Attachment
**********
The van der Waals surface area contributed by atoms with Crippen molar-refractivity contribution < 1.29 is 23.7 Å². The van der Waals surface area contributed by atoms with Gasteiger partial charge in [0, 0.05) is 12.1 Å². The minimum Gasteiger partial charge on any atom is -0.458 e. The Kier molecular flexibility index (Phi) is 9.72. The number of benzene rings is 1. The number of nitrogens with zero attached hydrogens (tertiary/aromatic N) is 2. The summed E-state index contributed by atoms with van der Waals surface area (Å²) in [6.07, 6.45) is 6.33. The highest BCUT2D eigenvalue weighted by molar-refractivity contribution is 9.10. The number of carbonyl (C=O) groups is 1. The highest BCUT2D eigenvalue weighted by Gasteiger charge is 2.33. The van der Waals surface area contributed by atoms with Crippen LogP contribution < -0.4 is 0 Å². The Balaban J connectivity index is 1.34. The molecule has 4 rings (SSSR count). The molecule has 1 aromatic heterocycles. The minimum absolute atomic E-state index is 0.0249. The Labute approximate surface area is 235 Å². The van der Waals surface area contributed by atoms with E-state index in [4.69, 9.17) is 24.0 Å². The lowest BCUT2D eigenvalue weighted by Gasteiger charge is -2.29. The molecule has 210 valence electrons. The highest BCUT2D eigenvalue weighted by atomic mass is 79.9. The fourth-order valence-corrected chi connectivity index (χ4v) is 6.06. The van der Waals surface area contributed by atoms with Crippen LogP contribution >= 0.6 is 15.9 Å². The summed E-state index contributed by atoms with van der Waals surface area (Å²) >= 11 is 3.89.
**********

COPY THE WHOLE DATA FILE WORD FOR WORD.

The van der Waals surface area contributed by atoms with Crippen molar-refractivity contribution < 1.29 is 23.7 Å². The van der Waals surface area contributed by atoms with Gasteiger partial charge in [0, 0.05) is 12.1 Å². The minimum Gasteiger partial charge on any atom is -0.458 e. The Kier molecular flexibility index (Phi) is 9.72. The number of benzene rings is 1. The number of nitrogens with zero attached hydrogens (tertiary/aromatic N) is 2. The summed E-state index contributed by atoms with van der Waals surface area (Å²) in [6.07, 6.45) is 6.33. The highest BCUT2D eigenvalue weighted by molar-refractivity contribution is 9.10. The number of carbonyl (C=O) groups is 1. The highest BCUT2D eigenvalue weighted by Gasteiger charge is 2.33. The van der Waals surface area contributed by atoms with Crippen LogP contribution < -0.4 is 0 Å². The Balaban J connectivity index is 1.34. The molecule has 4 rings (SSSR count). The molecule has 1 aromatic heterocycles. The minimum absolute atomic E-state index is 0.0249. The Labute approximate surface area is 235 Å². The van der Waals surface area contributed by atoms with E-state index in [4.69, 9.17) is 24.0 Å². The lowest BCUT2D eigenvalue weighted by Gasteiger charge is -2.29. The molecule has 210 valence electrons. The highest BCUT2D eigenvalue weighted by atomic mass is 79.9. The fourth-order valence-corrected chi connectivity index (χ4v) is 6.06. The van der Waals surface area contributed by atoms with Crippen LogP contribution >= 0.6 is 15.9 Å². The summed E-state index contributed by atoms with van der Waals surface area (Å²) >= 11 is 3.89.